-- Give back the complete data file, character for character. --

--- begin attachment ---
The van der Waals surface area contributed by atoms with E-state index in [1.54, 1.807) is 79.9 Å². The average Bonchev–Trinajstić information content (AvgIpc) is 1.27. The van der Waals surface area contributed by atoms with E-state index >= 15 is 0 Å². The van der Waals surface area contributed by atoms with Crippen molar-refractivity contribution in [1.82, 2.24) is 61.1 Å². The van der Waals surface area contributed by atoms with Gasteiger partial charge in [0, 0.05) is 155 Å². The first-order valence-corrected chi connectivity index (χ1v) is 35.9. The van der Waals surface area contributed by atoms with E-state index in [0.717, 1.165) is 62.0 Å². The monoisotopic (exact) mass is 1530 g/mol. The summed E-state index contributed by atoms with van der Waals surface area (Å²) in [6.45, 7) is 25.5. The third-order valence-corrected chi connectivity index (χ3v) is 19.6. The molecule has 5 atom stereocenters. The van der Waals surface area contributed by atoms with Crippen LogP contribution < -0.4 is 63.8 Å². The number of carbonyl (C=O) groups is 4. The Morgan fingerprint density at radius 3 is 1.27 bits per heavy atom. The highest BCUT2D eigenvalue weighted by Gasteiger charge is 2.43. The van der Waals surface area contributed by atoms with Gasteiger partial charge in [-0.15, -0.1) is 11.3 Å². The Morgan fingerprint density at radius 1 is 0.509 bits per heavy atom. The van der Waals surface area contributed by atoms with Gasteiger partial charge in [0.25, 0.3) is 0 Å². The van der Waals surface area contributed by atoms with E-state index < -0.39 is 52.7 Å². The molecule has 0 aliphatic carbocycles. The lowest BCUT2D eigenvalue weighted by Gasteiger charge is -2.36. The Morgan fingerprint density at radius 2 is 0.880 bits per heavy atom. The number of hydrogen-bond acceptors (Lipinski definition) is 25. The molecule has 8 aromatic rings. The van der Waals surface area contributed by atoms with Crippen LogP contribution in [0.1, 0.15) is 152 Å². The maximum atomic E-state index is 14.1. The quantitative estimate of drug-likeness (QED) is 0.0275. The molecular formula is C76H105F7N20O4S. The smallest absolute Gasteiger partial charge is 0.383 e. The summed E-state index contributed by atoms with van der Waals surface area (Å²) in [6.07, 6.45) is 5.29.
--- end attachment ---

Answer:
The van der Waals surface area contributed by atoms with E-state index in [1.54, 1.807) is 79.9 Å². The average Bonchev–Trinajstić information content (AvgIpc) is 1.27. The van der Waals surface area contributed by atoms with E-state index >= 15 is 0 Å². The van der Waals surface area contributed by atoms with Crippen molar-refractivity contribution in [1.82, 2.24) is 61.1 Å². The van der Waals surface area contributed by atoms with Gasteiger partial charge in [0, 0.05) is 155 Å². The first-order valence-corrected chi connectivity index (χ1v) is 35.9. The van der Waals surface area contributed by atoms with E-state index in [0.717, 1.165) is 62.0 Å². The monoisotopic (exact) mass is 1530 g/mol. The summed E-state index contributed by atoms with van der Waals surface area (Å²) in [6.45, 7) is 25.5. The third-order valence-corrected chi connectivity index (χ3v) is 19.6. The molecule has 5 atom stereocenters. The van der Waals surface area contributed by atoms with Crippen LogP contribution < -0.4 is 63.8 Å². The number of carbonyl (C=O) groups is 4. The Morgan fingerprint density at radius 3 is 1.27 bits per heavy atom. The highest BCUT2D eigenvalue weighted by Gasteiger charge is 2.43. The van der Waals surface area contributed by atoms with Gasteiger partial charge in [-0.15, -0.1) is 11.3 Å². The Morgan fingerprint density at radius 1 is 0.509 bits per heavy atom. The van der Waals surface area contributed by atoms with Gasteiger partial charge in [0.25, 0.3) is 0 Å². The van der Waals surface area contributed by atoms with E-state index < -0.39 is 52.7 Å². The molecule has 0 aliphatic carbocycles. The lowest BCUT2D eigenvalue weighted by Gasteiger charge is -2.36. The Morgan fingerprint density at radius 2 is 0.880 bits per heavy atom. The number of hydrogen-bond acceptors (Lipinski definition) is 25. The molecule has 8 aromatic rings. The van der Waals surface area contributed by atoms with Crippen LogP contribution in [0.1, 0.15) is 152 Å². The maximum atomic E-state index is 14.1. The quantitative estimate of drug-likeness (QED) is 0.0275. The molecular formula is C76H105F7N20O4S. The smallest absolute Gasteiger partial charge is 0.383 e. The summed E-state index contributed by atoms with van der Waals surface area (Å²) in [6.07, 6.45) is 5.29.